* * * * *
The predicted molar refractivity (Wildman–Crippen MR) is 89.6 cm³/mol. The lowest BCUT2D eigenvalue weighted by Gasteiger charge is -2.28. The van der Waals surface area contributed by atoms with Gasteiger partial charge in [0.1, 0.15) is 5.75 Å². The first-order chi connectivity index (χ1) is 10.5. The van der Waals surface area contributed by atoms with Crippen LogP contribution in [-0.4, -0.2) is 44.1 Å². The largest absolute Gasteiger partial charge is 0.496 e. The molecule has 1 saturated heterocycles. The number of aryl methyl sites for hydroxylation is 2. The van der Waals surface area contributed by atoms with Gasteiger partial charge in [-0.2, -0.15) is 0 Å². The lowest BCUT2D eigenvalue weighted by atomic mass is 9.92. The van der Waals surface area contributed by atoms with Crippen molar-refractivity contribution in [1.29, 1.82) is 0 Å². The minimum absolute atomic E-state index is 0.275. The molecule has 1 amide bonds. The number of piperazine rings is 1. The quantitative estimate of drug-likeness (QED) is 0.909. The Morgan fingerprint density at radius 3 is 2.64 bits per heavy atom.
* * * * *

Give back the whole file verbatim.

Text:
The predicted molar refractivity (Wildman–Crippen MR) is 89.6 cm³/mol. The lowest BCUT2D eigenvalue weighted by Gasteiger charge is -2.28. The van der Waals surface area contributed by atoms with Gasteiger partial charge in [0.1, 0.15) is 5.75 Å². The first-order chi connectivity index (χ1) is 10.5. The van der Waals surface area contributed by atoms with Crippen LogP contribution in [-0.4, -0.2) is 44.1 Å². The largest absolute Gasteiger partial charge is 0.496 e. The molecule has 1 saturated heterocycles. The number of aryl methyl sites for hydroxylation is 2. The van der Waals surface area contributed by atoms with Gasteiger partial charge in [-0.2, -0.15) is 0 Å². The lowest BCUT2D eigenvalue weighted by atomic mass is 9.92. The van der Waals surface area contributed by atoms with Crippen molar-refractivity contribution in [1.29, 1.82) is 0 Å². The minimum absolute atomic E-state index is 0.275. The molecule has 1 amide bonds. The number of piperazine rings is 1. The quantitative estimate of drug-likeness (QED) is 0.909. The Morgan fingerprint density at radius 3 is 2.64 bits per heavy atom.